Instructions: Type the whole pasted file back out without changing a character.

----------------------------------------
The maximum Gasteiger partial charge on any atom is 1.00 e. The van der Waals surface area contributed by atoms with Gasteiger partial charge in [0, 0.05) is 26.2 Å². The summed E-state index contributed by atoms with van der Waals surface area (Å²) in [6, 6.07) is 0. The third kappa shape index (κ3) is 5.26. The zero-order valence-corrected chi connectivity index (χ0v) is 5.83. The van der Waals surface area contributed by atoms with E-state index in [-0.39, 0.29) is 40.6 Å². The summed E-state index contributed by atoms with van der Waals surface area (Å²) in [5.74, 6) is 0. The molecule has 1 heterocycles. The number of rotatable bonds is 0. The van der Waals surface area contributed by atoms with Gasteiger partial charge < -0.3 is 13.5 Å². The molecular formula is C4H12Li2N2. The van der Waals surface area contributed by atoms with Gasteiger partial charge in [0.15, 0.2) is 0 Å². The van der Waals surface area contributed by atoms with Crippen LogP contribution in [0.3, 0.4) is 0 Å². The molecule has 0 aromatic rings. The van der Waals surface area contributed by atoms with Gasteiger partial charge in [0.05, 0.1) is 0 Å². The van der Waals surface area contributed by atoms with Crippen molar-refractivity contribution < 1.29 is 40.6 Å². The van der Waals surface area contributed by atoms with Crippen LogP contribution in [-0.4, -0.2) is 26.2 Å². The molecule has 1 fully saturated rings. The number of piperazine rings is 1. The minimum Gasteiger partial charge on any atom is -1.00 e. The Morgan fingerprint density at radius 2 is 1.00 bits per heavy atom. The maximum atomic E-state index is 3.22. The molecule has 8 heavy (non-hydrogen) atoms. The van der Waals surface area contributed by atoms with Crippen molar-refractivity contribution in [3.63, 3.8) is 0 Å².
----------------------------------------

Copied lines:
The maximum Gasteiger partial charge on any atom is 1.00 e. The van der Waals surface area contributed by atoms with Gasteiger partial charge in [0, 0.05) is 26.2 Å². The summed E-state index contributed by atoms with van der Waals surface area (Å²) in [6, 6.07) is 0. The third kappa shape index (κ3) is 5.26. The zero-order valence-corrected chi connectivity index (χ0v) is 5.83. The van der Waals surface area contributed by atoms with E-state index in [-0.39, 0.29) is 40.6 Å². The summed E-state index contributed by atoms with van der Waals surface area (Å²) in [5.74, 6) is 0. The molecule has 1 heterocycles. The number of rotatable bonds is 0. The van der Waals surface area contributed by atoms with Gasteiger partial charge < -0.3 is 13.5 Å². The molecular formula is C4H12Li2N2. The van der Waals surface area contributed by atoms with Gasteiger partial charge in [0.15, 0.2) is 0 Å². The van der Waals surface area contributed by atoms with Crippen LogP contribution in [0.3, 0.4) is 0 Å². The molecule has 0 aromatic rings. The van der Waals surface area contributed by atoms with Gasteiger partial charge in [0.05, 0.1) is 0 Å². The van der Waals surface area contributed by atoms with Crippen molar-refractivity contribution < 1.29 is 40.6 Å². The van der Waals surface area contributed by atoms with Crippen LogP contribution in [-0.4, -0.2) is 26.2 Å². The molecule has 1 fully saturated rings. The number of piperazine rings is 1. The minimum Gasteiger partial charge on any atom is -1.00 e. The Morgan fingerprint density at radius 2 is 1.00 bits per heavy atom. The maximum atomic E-state index is 3.22. The molecule has 8 heavy (non-hydrogen) atoms. The van der Waals surface area contributed by atoms with Crippen molar-refractivity contribution in [3.63, 3.8) is 0 Å².